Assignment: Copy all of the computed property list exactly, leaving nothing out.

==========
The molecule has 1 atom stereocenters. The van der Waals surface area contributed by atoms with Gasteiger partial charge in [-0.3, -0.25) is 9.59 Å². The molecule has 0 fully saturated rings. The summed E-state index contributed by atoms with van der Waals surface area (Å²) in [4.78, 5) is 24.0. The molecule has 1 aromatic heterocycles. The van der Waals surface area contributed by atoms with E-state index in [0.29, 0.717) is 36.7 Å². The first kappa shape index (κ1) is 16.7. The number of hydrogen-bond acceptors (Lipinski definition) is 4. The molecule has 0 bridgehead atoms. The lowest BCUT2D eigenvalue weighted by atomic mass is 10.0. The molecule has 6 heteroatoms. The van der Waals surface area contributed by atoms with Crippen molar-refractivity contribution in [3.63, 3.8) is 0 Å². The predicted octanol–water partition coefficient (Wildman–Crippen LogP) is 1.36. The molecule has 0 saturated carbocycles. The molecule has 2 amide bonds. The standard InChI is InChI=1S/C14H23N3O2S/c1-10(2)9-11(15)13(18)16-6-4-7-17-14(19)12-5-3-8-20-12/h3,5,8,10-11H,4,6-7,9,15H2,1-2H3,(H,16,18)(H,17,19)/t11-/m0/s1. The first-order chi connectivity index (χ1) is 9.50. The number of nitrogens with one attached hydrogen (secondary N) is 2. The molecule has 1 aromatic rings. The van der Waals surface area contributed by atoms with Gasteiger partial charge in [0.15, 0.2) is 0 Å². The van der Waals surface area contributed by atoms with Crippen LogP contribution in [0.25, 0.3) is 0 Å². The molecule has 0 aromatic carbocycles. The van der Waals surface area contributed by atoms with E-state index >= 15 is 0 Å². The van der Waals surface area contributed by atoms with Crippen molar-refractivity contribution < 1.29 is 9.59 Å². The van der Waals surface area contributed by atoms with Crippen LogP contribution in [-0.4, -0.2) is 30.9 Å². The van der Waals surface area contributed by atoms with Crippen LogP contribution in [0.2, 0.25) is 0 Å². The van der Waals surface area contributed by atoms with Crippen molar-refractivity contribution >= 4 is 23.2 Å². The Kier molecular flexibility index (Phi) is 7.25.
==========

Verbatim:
The molecule has 1 atom stereocenters. The van der Waals surface area contributed by atoms with Gasteiger partial charge in [-0.3, -0.25) is 9.59 Å². The molecule has 0 fully saturated rings. The summed E-state index contributed by atoms with van der Waals surface area (Å²) in [4.78, 5) is 24.0. The molecule has 1 aromatic heterocycles. The van der Waals surface area contributed by atoms with E-state index in [0.29, 0.717) is 36.7 Å². The first kappa shape index (κ1) is 16.7. The number of hydrogen-bond acceptors (Lipinski definition) is 4. The molecule has 0 bridgehead atoms. The lowest BCUT2D eigenvalue weighted by atomic mass is 10.0. The molecule has 6 heteroatoms. The van der Waals surface area contributed by atoms with Crippen molar-refractivity contribution in [3.63, 3.8) is 0 Å². The predicted octanol–water partition coefficient (Wildman–Crippen LogP) is 1.36. The molecule has 0 saturated carbocycles. The molecule has 2 amide bonds. The standard InChI is InChI=1S/C14H23N3O2S/c1-10(2)9-11(15)13(18)16-6-4-7-17-14(19)12-5-3-8-20-12/h3,5,8,10-11H,4,6-7,9,15H2,1-2H3,(H,16,18)(H,17,19)/t11-/m0/s1. The first-order chi connectivity index (χ1) is 9.50. The number of nitrogens with one attached hydrogen (secondary N) is 2. The molecule has 1 aromatic rings. The van der Waals surface area contributed by atoms with Gasteiger partial charge in [0.15, 0.2) is 0 Å². The van der Waals surface area contributed by atoms with Crippen LogP contribution in [0.25, 0.3) is 0 Å². The molecule has 0 aromatic carbocycles. The van der Waals surface area contributed by atoms with E-state index >= 15 is 0 Å². The van der Waals surface area contributed by atoms with Crippen molar-refractivity contribution < 1.29 is 9.59 Å². The van der Waals surface area contributed by atoms with Crippen LogP contribution in [-0.4, -0.2) is 30.9 Å². The van der Waals surface area contributed by atoms with Crippen LogP contribution in [0.2, 0.25) is 0 Å². The van der Waals surface area contributed by atoms with Crippen molar-refractivity contribution >= 4 is 23.2 Å². The Kier molecular flexibility index (Phi) is 7.25.